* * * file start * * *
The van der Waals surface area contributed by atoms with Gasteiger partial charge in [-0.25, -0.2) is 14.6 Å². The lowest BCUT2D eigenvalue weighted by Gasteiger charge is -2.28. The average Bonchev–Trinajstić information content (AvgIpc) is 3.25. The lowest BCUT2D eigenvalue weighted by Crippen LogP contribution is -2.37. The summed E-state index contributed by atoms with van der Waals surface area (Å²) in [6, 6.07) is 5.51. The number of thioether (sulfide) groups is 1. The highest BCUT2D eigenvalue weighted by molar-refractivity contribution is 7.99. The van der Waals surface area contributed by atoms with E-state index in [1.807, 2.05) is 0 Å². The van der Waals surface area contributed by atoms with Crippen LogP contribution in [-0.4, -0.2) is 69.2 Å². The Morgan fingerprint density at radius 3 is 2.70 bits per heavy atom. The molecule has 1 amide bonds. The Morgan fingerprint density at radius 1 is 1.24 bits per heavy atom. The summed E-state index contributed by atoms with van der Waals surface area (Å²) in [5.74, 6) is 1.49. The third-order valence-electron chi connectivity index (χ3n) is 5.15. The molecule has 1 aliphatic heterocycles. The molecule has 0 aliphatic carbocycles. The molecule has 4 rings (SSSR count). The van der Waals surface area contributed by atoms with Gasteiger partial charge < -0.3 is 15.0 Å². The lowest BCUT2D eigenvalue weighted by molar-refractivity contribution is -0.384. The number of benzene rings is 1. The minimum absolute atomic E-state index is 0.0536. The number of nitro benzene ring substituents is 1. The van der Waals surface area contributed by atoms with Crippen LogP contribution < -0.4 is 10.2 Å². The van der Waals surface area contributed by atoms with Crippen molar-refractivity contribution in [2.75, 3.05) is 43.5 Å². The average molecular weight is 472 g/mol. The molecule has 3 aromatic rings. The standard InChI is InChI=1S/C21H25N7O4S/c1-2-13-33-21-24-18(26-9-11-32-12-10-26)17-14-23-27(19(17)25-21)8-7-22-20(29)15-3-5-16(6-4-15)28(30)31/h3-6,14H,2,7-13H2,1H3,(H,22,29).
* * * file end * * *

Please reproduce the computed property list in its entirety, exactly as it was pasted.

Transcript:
The van der Waals surface area contributed by atoms with Gasteiger partial charge in [-0.25, -0.2) is 14.6 Å². The lowest BCUT2D eigenvalue weighted by Gasteiger charge is -2.28. The average Bonchev–Trinajstić information content (AvgIpc) is 3.25. The lowest BCUT2D eigenvalue weighted by Crippen LogP contribution is -2.37. The summed E-state index contributed by atoms with van der Waals surface area (Å²) in [6, 6.07) is 5.51. The number of thioether (sulfide) groups is 1. The highest BCUT2D eigenvalue weighted by molar-refractivity contribution is 7.99. The van der Waals surface area contributed by atoms with E-state index in [1.807, 2.05) is 0 Å². The van der Waals surface area contributed by atoms with Crippen LogP contribution in [-0.4, -0.2) is 69.2 Å². The Morgan fingerprint density at radius 3 is 2.70 bits per heavy atom. The molecule has 1 amide bonds. The Morgan fingerprint density at radius 1 is 1.24 bits per heavy atom. The summed E-state index contributed by atoms with van der Waals surface area (Å²) in [5.74, 6) is 1.49. The third-order valence-electron chi connectivity index (χ3n) is 5.15. The molecule has 1 aliphatic heterocycles. The molecule has 0 aliphatic carbocycles. The molecule has 4 rings (SSSR count). The van der Waals surface area contributed by atoms with Gasteiger partial charge < -0.3 is 15.0 Å². The lowest BCUT2D eigenvalue weighted by molar-refractivity contribution is -0.384. The number of benzene rings is 1. The minimum absolute atomic E-state index is 0.0536. The number of nitro benzene ring substituents is 1. The van der Waals surface area contributed by atoms with Crippen LogP contribution < -0.4 is 10.2 Å². The van der Waals surface area contributed by atoms with Crippen molar-refractivity contribution in [2.75, 3.05) is 43.5 Å². The average molecular weight is 472 g/mol. The molecule has 3 aromatic rings. The standard InChI is InChI=1S/C21H25N7O4S/c1-2-13-33-21-24-18(26-9-11-32-12-10-26)17-14-23-27(19(17)25-21)8-7-22-20(29)15-3-5-16(6-4-15)28(30)31/h3-6,14H,2,7-13H2,1H3,(H,22,29).